Feldman's got his piece on the top ten closers in the recruiting game today(subscription required), a list littered with names one expects to see when you're talking about convincing high schoolers that they are, in fact, God's chosen axis for the universe to revolve around. Stoops, Meyer, Bowden, Paterno...they've all got their own flavor and manner, their own attitude they bring to the interaction. While we won't steal money from the Worldwide Leader--we know they need to recoup the losses on Mario Lopez's $15/hr contract for ESPN: Hollywood (hey, plus benefits!)--we thought we'd make our best guesses as to the tricks of the trade, presented here through the onstage correlative each coach best matches in the world of entertainment.
Closing schpiel most resembles.......an AC/DC concert. Cannons. Thunder. Urban in a schoolboy's outfit bursts through the door and lays down the pitch in time to a pounding, lumbering beat. Points and fireworks explode behind him, setting the neighbor's shrubs on fire in the process. "All the better to rock to," says Urban, who commands those about to rock to salute him. A ten minute drum solo commences, and Urban pumps his fist and bangs his head in the face of the recruit's parents until the mother flashes her breasts and the father submits to a jailhouse tattooing of "Meyer" on his chest. The stunned recruit stands up, puts on a "Ballbreaker Tour '99 shirt," and marches out the door as Meyer points toward the horizon triumphantly to the boom of a cannonade's salute.
Duh. Duh nuh nuh. Duh nuh nuh.
Closing schpiel most represents......a dinner scene from Patton. (Full disclosure: we're basing this on real-life experience, since we met Stoops and he was one of the most full-bore, type-A, gut you for looking askance at him people we've ever met.)
Stoops takes his seat at the table and dines with flawless manners. Regales parents with tales of Pelopponesian War tactics while simultaneously carrying on conversation with LB recruit regarding blocking techniques and the Wu-Tang Clan's fading influence in modern hip-hop. He comments that the '54 Chateau Latour he brought matches even the plebeian fare of the table they dine at perfectly, and then comes to a grave, dramatic pause. The table falls silent.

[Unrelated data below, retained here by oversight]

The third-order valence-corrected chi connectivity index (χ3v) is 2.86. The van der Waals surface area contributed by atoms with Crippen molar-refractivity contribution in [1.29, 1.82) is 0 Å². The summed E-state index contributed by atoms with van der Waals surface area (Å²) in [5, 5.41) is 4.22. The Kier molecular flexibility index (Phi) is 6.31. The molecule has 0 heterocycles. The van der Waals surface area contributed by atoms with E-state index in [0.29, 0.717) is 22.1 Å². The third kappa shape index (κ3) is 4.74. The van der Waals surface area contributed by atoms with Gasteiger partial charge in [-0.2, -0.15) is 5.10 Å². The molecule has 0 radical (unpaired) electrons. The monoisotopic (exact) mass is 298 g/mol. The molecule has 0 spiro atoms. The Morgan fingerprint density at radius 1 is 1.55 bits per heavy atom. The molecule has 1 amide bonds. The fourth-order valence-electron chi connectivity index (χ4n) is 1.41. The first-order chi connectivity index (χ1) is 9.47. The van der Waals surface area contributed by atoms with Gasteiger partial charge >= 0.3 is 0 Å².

Stoops looks the parents dead in the eyes and proclaims: "Your son is the best football player I've seen since Bronco Nagurski."
Parents: "But Bronco Nagurski played when Knute Rockne coached."
Stoops: "Precisely. I know this is true, because I was Knute Rockne."
Stoops: remembers Actium.
Closing schpiel most closely resembles......God, sitting in your living room in a sweatjacket. Not like a Charleton Heston, flowing bearded "God-Man" sort of figure...no, more like George Burns from the Oh God movies, sitting comfortably with a glass of scotch in his hands talking about the best way to grow tomatoes with Mom while Dad tries to figure out a way to ask God a question without totally sounding like a simpering fanboy. On his part, God seems nonplussed by the whole situation.
Paterno (God): Eh, uh, it's late kid. Wanna play some football for me? It's fun, you know.
Kid: Oh my God Joe Paterno is in my fucking living room. Joe fucking Paterno.
Paterno: Not so much of a big deal, kid. So how 'bout it?
Paterno: Taking that as a yes. We'll see you in camp. Where'd I put the keys to the Town Car...
Closing Schpiel most resembles......a hyperkinetic, feel-good New Age pitch merging the mesmerism of a Flaming Lips video and a well-constructed Sportscenter segment. Pete enters, hugs Mom just a bit too long, and gives the one hand for the shake, one hand for the half-hug for Dad. Just "raps" with the "kid" for a while, wanting to know "what's going down" with him before moving on to the dizzying pitch. The pitch is a multimedia sensation, presented with the assistance of a ten-person crew who appears from nowhere with an army of video screens, stereo equipment, men in animal suits, a theramin, stagehands throwing flowers and confetti, and five USC Song Girls who take turns approaching the recruit, stroking his cheek with their delicate hands, and merely saying "USC" with the enthusiasm of Miss Kittin saying "Frank Sinatra," walking away seductively to sit on the furniture and stare at nothing in particular. Cross an old Calvin Klein Obsession ad with a Sportscenter segment and you'll get the picture. By the time it's over, everyone has changed clothes twice, and Pete is wearing a white suit with a Hawaiian shirt, backed up by Song Girls wearing wings and two men in rabbit suits labeled "Leinart" and "Bush." The dazed recruit has no choice, and follows Pete's beatific smile as he nods yes over and over again, holding a bottle of champagne in his hand that he didn't even drink.
Do you realize Pete Carroll is in your house?
Closing schpiel most resembles... John Travolta attempting to get Debra Winger in the truck in Urban Cowboy. Does not knock. Enters living room, points at the car, and insists: Get in the truck. Now.
Closing schpiel most resembles... Unimaginable shock and awe. Orgeron's footsteps shake rafters from miles away. A smell of burning meat and sulfur fills the room. The roof groans and peels back like the lid of a sardine tin as the beady-eyed, tight-lipped visage of the Orgeron peers in like a recruiting, glad-handing Grendel of the bayou. No words are exchanged; the hypnotic gaze of the Orgeron fixes the recruit to the sofa like the stare of a basilisk, and the parents, concerned more for their own safety now and all but acknowledging the inevitable, back away from their blue-chip offspring. A huge, calloused hand appears over the rim of the house, and the recruit goes limp as the Orgeron places him in a wriggling canvas sack on his back. The sound of giant footsteps recedes, and as the sun breaks through the clouds only the creaking of the house's roof settling back on its foundations and the distant scream "WILD BOYZ!!!" break the aftermath of...the Orgeron.